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Thin sheet of semiconductor in a dielectric-filled capacitor

SinglePhotonGuy

New Member
Hi all,

I have a question regarding modifications to a "standard" plate-capacitor with plate area A, plate distance d and filled with a dielectric.
The equations for capacitance and electric field in this case are well known.

I found examples for what happens when inserting a thin conductor parallel to the plate, namely that it just "splits" the capacitor, resulting in two capacitors in a series with either reduced distance d1 and d2, depending where the conductor is inserted in relation to the plates. The respective capacitances can be calculated accordingly.

Is the inside of this conductor actually considered free of the eletric field of the capacitor in this case? Or does the electric field penetrate the inserted conductor? I remember something in the way of surface charges forming, which basically screen the inner part of the conductor? But I might also mix something up here.

The actual question to which this is leading up to:

What happens if I insert a thin slab of undoped semiconductor, let's say GaAs, into the capacitor, so that it is surrounded by the dielectric and is parallel to the plate? Can it be considered a dielectric, as long as the resulting field strength is not causing any charge carriers in the semiconductor to get into the valence band?

And would that mean, that the electric field of the capacitor is penetrating the semiconductor?

Thank you very much for your insights!


In general I would be interested if this could be a possibility to have an electric field in a semiconductor without having a p-i-n junction in reverse bias, which is often used to observe the (Quantum-Confined) Stark Effect.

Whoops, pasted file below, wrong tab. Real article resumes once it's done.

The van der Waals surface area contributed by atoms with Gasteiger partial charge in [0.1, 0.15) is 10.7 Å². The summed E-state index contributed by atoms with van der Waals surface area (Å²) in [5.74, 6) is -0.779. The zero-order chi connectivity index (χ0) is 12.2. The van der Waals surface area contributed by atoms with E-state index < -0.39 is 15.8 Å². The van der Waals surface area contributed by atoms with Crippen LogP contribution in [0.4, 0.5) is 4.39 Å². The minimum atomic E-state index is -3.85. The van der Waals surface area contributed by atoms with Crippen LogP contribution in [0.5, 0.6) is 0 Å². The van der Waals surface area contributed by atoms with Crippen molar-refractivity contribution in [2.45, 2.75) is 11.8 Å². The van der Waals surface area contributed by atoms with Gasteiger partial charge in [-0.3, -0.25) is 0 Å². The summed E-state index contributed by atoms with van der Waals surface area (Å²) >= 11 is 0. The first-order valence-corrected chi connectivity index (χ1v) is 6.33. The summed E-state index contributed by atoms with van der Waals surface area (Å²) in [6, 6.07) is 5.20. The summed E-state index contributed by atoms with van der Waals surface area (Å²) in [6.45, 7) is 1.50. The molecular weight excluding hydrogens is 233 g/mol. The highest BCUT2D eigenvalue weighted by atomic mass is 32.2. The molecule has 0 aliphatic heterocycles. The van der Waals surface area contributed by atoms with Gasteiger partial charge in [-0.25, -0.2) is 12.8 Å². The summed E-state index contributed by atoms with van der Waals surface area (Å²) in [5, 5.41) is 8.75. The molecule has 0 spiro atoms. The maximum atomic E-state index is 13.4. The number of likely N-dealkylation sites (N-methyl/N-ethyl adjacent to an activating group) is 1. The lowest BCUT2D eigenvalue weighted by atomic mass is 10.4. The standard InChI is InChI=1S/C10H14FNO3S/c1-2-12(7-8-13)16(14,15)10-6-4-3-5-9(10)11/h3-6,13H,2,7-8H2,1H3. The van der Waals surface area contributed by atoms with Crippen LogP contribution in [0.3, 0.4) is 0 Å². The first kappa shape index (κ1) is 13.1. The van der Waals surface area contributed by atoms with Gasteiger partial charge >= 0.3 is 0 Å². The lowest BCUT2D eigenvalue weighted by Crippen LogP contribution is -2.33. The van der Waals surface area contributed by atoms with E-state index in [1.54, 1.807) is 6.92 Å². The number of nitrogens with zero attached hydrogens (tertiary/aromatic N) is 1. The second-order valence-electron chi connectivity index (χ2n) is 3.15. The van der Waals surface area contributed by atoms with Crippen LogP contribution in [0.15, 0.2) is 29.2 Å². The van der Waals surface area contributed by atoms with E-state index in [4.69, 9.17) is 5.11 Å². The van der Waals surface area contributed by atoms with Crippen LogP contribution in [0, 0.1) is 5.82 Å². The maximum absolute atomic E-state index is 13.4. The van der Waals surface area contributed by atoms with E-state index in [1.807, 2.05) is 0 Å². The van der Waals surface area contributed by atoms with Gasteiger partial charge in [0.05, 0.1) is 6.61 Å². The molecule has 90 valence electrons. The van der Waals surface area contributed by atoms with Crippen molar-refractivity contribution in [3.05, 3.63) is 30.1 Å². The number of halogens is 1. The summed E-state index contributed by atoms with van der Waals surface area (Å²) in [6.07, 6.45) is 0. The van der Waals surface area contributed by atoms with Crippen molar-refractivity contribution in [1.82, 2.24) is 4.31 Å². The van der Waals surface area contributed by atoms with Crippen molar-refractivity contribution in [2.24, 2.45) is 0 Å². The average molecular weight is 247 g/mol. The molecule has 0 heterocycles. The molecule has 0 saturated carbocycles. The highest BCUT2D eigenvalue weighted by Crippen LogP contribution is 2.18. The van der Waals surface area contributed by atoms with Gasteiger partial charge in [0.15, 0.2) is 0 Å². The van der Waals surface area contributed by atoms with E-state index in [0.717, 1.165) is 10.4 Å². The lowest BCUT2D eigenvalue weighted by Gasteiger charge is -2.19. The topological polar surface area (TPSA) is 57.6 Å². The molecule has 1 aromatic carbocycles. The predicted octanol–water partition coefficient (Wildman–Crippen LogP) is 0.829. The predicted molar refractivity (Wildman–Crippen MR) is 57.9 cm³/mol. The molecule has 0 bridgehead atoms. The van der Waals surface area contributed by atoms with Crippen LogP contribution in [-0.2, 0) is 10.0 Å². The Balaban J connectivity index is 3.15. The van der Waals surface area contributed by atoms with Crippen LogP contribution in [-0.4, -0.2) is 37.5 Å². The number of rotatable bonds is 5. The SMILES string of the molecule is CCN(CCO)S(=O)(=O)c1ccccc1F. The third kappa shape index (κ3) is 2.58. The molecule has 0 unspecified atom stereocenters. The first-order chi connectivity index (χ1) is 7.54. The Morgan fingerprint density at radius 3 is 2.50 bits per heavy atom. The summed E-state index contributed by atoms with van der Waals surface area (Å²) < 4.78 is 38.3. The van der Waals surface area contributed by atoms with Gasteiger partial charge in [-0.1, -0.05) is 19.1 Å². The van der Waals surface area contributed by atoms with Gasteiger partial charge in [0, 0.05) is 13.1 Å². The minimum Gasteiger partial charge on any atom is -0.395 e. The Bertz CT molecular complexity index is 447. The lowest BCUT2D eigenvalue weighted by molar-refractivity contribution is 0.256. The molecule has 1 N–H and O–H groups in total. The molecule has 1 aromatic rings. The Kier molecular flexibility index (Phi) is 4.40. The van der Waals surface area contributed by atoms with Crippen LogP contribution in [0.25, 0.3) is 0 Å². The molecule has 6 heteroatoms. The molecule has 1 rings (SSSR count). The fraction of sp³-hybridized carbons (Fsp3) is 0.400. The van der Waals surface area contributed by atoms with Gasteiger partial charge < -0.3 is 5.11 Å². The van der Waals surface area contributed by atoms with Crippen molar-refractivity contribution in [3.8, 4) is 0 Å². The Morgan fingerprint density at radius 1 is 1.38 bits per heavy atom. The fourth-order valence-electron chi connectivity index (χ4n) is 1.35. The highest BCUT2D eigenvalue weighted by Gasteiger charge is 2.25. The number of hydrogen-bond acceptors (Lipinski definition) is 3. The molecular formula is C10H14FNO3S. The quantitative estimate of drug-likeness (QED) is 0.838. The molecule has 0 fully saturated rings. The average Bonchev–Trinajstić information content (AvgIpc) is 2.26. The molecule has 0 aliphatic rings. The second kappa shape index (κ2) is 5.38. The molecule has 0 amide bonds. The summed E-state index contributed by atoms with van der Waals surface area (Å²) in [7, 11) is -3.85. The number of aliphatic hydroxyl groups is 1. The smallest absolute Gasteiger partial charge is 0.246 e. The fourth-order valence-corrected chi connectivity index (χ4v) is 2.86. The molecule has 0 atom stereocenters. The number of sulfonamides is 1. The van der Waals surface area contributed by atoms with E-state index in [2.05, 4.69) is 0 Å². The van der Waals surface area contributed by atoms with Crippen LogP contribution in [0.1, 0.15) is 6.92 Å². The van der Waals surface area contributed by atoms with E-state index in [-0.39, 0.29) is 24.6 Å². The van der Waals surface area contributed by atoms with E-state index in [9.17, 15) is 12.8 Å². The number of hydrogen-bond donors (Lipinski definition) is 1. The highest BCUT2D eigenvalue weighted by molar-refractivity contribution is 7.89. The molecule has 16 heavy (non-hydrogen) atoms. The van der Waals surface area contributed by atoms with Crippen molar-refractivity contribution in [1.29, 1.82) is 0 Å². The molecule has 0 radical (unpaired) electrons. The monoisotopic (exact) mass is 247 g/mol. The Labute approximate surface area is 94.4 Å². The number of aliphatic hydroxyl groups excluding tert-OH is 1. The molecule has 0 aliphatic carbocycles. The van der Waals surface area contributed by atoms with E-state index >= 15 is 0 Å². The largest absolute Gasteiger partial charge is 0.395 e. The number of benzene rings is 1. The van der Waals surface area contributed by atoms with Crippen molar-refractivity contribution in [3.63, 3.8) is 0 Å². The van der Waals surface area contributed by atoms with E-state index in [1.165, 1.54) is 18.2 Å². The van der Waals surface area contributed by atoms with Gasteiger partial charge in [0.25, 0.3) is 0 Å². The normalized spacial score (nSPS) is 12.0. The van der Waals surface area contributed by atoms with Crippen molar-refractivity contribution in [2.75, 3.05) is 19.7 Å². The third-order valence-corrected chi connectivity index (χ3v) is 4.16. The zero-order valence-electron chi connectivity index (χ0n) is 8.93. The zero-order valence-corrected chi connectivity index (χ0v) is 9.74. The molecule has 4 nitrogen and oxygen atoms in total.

rjenkinsgb

Well-Known Member
Most Helpful Member
The external charge would influence electrons within the metal plate. (Not sure what it would do with the semiconductor).

If an electrostatically charged item is brought near a conductive plate, electrons are either attracted or repelled from the near surface, causing an inverse charge to appear on the opposite surface.

If the opposite surface is discharged before the charged item is removed, the plate will have a charge afterwards.

That's "Electrostatic induction", and how such as a Wimshurst electrostatic machine works.
 

Tony Stewart

Well-Known Member
Most Helpful Member
The thin metalized layer in the middle of a dielectric of uniform E field will now have two capacitors with twice the original value in series yielding almost the same as the original capacitance with just 2 electrodes, if you neglect the relatively thin middle conductor replacing dielectric material.

Changing that middle conductive layer to another dielectric insulator will not change the overall capacitance if the dielectric constant is much larger but will reduce it if smaller. The bandgap material, such as a GaAs, when doped, has the ability to increase the capacitance and conductivity at the same time with a positive PN potential and reduce capacitance with a negative potential. Undoped, it might be just another dielectric with insulation properties.
 

SinglePhotonGuy

New Member
Thank you for the two answers so far! It says in the linked wikipedia article by rjenkinsgb, that the conductor (the metal plate) in this case is free of an electric field inside - thank you for clearifying!

According to your answer Tony Stewart, it is then legit to conclude that there would be an electric field in the undoped semiconductor, as long as it behaves as a dielectric, i.e. if nothing excites enough charge carriers to bridge the band-gap? Since there would be an electric field in any other dielectric in a regular capacitor.
 

Tony Stewart

Well-Known Member
Most Helpful Member
Yes an electric field implies it must be an insulator and there must be a gradient [V/m] E-field, whereas for conductors the voltage is constant (except for resistive losses).

Then for a semiconductor you have both insulation and conductance variables. Adding more capacitance to a semiconductor is not usually desirable unless one leg is a connected to a voltage source as that would reduce the GBW attribute for transconductance.

For any series or cascade of dielectrics, the largest potential energy will occur across the lowest dielectric constant material or smallest C. [pF]
 

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